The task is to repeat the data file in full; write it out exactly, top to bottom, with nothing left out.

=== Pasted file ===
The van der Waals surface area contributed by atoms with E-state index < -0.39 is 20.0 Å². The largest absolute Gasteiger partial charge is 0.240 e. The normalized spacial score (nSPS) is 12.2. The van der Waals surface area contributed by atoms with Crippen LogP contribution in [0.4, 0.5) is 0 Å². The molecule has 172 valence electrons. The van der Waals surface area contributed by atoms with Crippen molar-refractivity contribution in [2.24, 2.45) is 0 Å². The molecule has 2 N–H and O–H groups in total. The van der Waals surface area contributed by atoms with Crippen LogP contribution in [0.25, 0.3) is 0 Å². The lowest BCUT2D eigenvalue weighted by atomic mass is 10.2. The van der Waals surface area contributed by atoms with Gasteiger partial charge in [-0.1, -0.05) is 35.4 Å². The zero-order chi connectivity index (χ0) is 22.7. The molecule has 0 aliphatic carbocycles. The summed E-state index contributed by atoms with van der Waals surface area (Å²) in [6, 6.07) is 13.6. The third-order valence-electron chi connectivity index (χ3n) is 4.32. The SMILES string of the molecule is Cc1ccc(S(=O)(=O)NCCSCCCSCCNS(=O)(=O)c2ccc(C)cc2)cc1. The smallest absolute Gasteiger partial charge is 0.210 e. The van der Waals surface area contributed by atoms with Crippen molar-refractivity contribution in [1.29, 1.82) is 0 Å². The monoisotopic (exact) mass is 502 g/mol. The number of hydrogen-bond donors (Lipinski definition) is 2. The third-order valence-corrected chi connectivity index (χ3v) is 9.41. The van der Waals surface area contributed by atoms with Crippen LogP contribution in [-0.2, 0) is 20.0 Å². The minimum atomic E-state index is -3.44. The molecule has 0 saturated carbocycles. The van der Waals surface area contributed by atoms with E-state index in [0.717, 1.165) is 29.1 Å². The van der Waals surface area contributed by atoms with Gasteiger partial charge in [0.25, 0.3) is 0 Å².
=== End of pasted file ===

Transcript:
The van der Waals surface area contributed by atoms with E-state index < -0.39 is 20.0 Å². The largest absolute Gasteiger partial charge is 0.240 e. The normalized spacial score (nSPS) is 12.2. The van der Waals surface area contributed by atoms with Crippen LogP contribution in [0.4, 0.5) is 0 Å². The molecule has 172 valence electrons. The van der Waals surface area contributed by atoms with Crippen molar-refractivity contribution in [2.24, 2.45) is 0 Å². The molecule has 2 N–H and O–H groups in total. The van der Waals surface area contributed by atoms with Crippen LogP contribution in [0.25, 0.3) is 0 Å². The lowest BCUT2D eigenvalue weighted by atomic mass is 10.2. The van der Waals surface area contributed by atoms with Gasteiger partial charge in [-0.1, -0.05) is 35.4 Å². The zero-order chi connectivity index (χ0) is 22.7. The molecule has 0 aliphatic carbocycles. The summed E-state index contributed by atoms with van der Waals surface area (Å²) in [6, 6.07) is 13.6. The third-order valence-electron chi connectivity index (χ3n) is 4.32. The SMILES string of the molecule is Cc1ccc(S(=O)(=O)NCCSCCCSCCNS(=O)(=O)c2ccc(C)cc2)cc1. The smallest absolute Gasteiger partial charge is 0.210 e. The van der Waals surface area contributed by atoms with Crippen molar-refractivity contribution in [1.29, 1.82) is 0 Å². The monoisotopic (exact) mass is 502 g/mol. The number of hydrogen-bond donors (Lipinski definition) is 2. The third-order valence-corrected chi connectivity index (χ3v) is 9.41. The van der Waals surface area contributed by atoms with Crippen LogP contribution in [-0.2, 0) is 20.0 Å². The minimum atomic E-state index is -3.44. The molecule has 0 saturated carbocycles. The van der Waals surface area contributed by atoms with E-state index in [0.717, 1.165) is 29.1 Å². The van der Waals surface area contributed by atoms with Gasteiger partial charge in [0.25, 0.3) is 0 Å².